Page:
Memory cards are an often overlooked part of photography but a fair amount of choice can enter into them. It is important to bring multiple, large capacity memory cards to any event. Go through them before the event and ensure that they are wiped clean and formatted properly for your camera to avoid any overlap and mixing of photos.
It is easy to simply go online and order the cheapest memory cards you can find. Truthfully, this may work wonderfully for you for normal photography, but events can often be held in areas with conditions that are poor for electronic equipment. The absolute last thing you want to happen while shooting an event is for your memory cards to fail.
If you are shooting outdoors often, such as during concerts, sporting events, parades, outdoor weddings, etc. there is a strong chance that you will run into inclement weather. To ensure that your memory cards endure through these conditions, be sure to grab ones that are from trusted brands. Many memory cards are available that are also dustproof and waterproof to ensure even stronger protection.
A laptop with installed editing software can do wonders for your event photography workflow. You want to be sure that a laptop you are using for event photography is lightweight, stable, has a long battery life, and is capable of running photo editing software.
Bringing a laptop to an event comes with many boons. One of the main ones is being able to edit photos at the event, improving your turn around time and ensuring that clients are happy. More and more often, clients expect their photographs either at the end of the event or, at the slowest, 24 hours after the fact.
During lulls in the action at an event, you can find a corner and start quickly touching up photos and applying edits.
In addition, laptops are fantastic for charging devices, offloading images, and finding information on possible technical problems.
An external SSD or USB drive is great for expanding your storage capabilities while shooting at an event. If an event is a few days long, such as festival or long sporting event, bringing along plenty of external storage is essential. Even when that is not the case, this external storage can be used to back-up photos and provide peace of mind.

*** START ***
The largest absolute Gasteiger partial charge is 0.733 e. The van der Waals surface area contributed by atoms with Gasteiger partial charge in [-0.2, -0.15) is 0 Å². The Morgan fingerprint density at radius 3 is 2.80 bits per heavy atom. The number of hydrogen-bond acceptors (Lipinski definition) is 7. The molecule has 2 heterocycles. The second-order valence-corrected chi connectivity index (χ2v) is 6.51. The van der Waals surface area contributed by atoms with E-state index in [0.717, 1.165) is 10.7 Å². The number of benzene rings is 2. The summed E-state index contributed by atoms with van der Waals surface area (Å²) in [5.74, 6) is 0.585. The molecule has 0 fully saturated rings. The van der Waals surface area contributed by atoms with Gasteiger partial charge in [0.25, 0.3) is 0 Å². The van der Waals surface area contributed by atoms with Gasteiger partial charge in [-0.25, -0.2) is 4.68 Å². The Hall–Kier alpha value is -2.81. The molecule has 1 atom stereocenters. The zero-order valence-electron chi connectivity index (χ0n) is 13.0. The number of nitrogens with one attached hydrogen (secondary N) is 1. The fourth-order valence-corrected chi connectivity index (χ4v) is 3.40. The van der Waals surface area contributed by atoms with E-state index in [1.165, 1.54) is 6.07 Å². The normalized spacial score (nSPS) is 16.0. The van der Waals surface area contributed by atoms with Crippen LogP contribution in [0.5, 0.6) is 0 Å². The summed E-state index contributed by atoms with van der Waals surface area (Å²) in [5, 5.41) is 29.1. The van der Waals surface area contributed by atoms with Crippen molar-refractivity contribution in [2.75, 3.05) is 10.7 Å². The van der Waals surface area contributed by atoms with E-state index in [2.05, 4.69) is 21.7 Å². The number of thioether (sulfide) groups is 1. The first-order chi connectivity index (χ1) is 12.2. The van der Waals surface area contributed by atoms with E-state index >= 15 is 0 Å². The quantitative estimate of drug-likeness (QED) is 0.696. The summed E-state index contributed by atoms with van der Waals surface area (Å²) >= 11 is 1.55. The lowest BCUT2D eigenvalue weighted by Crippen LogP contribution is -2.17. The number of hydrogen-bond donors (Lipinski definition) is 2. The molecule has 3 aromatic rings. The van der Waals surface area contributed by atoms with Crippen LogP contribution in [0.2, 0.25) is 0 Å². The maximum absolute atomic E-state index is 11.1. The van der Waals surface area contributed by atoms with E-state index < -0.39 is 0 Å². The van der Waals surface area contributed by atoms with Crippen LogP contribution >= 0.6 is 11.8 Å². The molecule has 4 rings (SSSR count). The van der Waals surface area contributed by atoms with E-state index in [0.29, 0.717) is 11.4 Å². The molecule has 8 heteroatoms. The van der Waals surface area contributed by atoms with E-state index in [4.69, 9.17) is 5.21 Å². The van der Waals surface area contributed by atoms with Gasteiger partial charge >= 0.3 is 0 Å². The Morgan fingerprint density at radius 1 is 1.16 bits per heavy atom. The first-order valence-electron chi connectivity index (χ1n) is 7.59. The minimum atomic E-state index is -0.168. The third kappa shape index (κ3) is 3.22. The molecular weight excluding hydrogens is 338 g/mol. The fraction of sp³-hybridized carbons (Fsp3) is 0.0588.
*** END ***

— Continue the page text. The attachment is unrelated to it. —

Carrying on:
You want to make sure that any external storage you bring is durable and can be moved around, as you will rarely sit still while shooting an event. Toward this end, be sure to bring an external SSD, not HDD, so that movement will not possibly harm the photos inside. Modern technology makes these storage devices much more common and cheaper, thankfully.
Having extra storage is never a bad thing, and peace of mind for both yourself and clients is an often overlooked part of the job. Taking the time either directly after the event or during to backup photos to a secondary location will let you focus more on getting the perfect shots.
USB drive storage is useful for many of the same reasons, but includes another great benefit; These can be loaded up with the finished photos and handed off to a client directly. They are cheap and easy to buy in bulk, allowing you to simply bring some on hand to every event. If you have time to edit photos during the event, you can finish them off and provide stellar service.
Gaff tape is incredible for its wide range of uses with photography. While you will never find any movie set or photography studio without a hefty amount of gaff tape on hand, new event photographers may forget to pack a roll.
Gaff tape is a form of tape that is commonly used for just about anything around sets. These can be used to fix broken camera straps, tape down wires, black-out distracting logos, tape down a broken piece of gear; the list is truly endless.